Flynn would later tell investigators that he and Smart first had sex after she invited him and another friend, Cecilia Pierce, over to her condo to watch 9 1/2 Weeks, a sexually explicit movie starring Kim Basinger and Mickey Rourke. Flynn said that Smart sent Pierce to walk her dog and then initiated sex with him.

Several weeks after Smart and Flynn began having sex, Flynn told police, Smart told him he would have to kill her husband if they wanted to be together. Smart had been married to the 24-year-old Gregg for less than a year.

Flynn said he was resistant, but that Smart threatened to end their relationship. He testified in court that she manipulated him sexually.

"'If you loved me, you'd do this!'" Flynn alleged Smart said to him, referring to the murder. "I told her I did love her."

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Flynn testified that Smart instructed him to make the killing look like a burglary gone awry. He enlisted the help of his friend, 17-year-old Patrick Randall, and said Smart promised to pay them $500 each once she received Gregg Smart's life insurance settlement. She was set to receive $140,000. 

On May 1, 1990, Flynn and Patrick Randall entered the Smart condo and forced Gregg Smart to his knees in the foyer. While Randall held a knife to Gregg Smart's throat, Flynn fired a .38 caliber bullet into his head, killing him. 

Smart came home around 10 p.m., the Portsmouth Press Herald reported, and found her husband's body face down on the floor. 

But when investigators examined the crime scene, they quickly realized Gregg Smart hadn't been killed in a bungled robbery.  

"No signs of a struggle," Derry Police Captain Loring Jackson, told E! News. "Burglars don't usually fight. They don't pack guns. There were red flags all over the place."

Jackson, who died in 2003, also questioned Smart’s conduct at the crime scene.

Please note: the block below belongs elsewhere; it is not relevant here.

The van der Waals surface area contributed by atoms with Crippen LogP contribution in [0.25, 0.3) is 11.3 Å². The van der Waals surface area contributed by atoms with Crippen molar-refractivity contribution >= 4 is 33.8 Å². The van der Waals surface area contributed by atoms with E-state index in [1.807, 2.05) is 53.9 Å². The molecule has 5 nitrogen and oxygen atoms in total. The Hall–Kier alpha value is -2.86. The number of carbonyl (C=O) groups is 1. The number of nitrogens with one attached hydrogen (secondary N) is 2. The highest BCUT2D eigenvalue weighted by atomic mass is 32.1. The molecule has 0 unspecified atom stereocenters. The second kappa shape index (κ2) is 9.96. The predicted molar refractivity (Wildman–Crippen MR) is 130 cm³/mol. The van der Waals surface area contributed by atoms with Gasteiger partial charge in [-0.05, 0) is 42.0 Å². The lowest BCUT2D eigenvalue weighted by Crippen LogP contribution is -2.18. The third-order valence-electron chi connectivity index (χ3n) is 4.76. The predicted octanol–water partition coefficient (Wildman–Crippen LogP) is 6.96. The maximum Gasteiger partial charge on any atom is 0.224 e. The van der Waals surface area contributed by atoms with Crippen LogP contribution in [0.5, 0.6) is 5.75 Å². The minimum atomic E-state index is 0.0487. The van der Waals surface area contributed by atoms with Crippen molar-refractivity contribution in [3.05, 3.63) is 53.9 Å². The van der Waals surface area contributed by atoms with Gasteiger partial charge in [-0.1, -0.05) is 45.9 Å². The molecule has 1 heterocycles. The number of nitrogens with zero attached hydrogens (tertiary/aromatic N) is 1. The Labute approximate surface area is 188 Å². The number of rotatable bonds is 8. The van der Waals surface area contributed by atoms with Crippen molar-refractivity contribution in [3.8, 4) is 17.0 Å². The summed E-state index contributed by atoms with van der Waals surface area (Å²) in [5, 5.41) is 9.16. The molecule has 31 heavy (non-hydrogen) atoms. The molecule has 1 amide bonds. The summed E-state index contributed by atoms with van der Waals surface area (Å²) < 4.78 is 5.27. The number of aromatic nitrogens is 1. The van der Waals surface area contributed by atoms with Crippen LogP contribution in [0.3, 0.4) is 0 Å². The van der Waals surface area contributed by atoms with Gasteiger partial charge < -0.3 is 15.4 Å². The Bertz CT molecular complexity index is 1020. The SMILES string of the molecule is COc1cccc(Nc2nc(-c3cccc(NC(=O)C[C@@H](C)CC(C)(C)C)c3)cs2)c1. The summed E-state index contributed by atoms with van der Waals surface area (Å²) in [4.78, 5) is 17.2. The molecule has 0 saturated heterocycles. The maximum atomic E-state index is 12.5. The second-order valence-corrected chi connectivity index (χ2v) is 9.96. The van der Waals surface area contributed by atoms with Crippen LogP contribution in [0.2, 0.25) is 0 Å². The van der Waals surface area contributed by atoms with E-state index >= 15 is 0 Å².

"Cold, calculating, manipulative, self-centered, totally unfeeling for anybody but herself," Jackson told People in 1991.

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She, in his opinion, was too eager to speak with the police, and share her theory that this was a botched burglary. He was disturbed by her openness to the media and granting interviews. Jackson also noted that she walked right through the bloodstains on the carpet after police let her return to collect some of her belongings. Police quickly began making a case against Smart, even if they didn't have all the details. 

On June 10, Ralph Welch, a friend of 17-year-old Vance Lattimer, who had been driving the getaway vehicle the night of the killings, told his parents that Patrick Randall and Lattimer had admitted to him that they were involved in the murder. Welch also told them that Lattimer still had the .38 caliber gun. Ballistics tests later confirmed that it was the weapon used in the murder.

Police would also ask Cecilia Pierce to wear a wire and record phone calls with Smart. 

Smart was arrested on August 1, three months after her husband’s death.

While the sound quality of Pierce's recordings made them almost inaudible, prosecutors provided transcripts of them at court.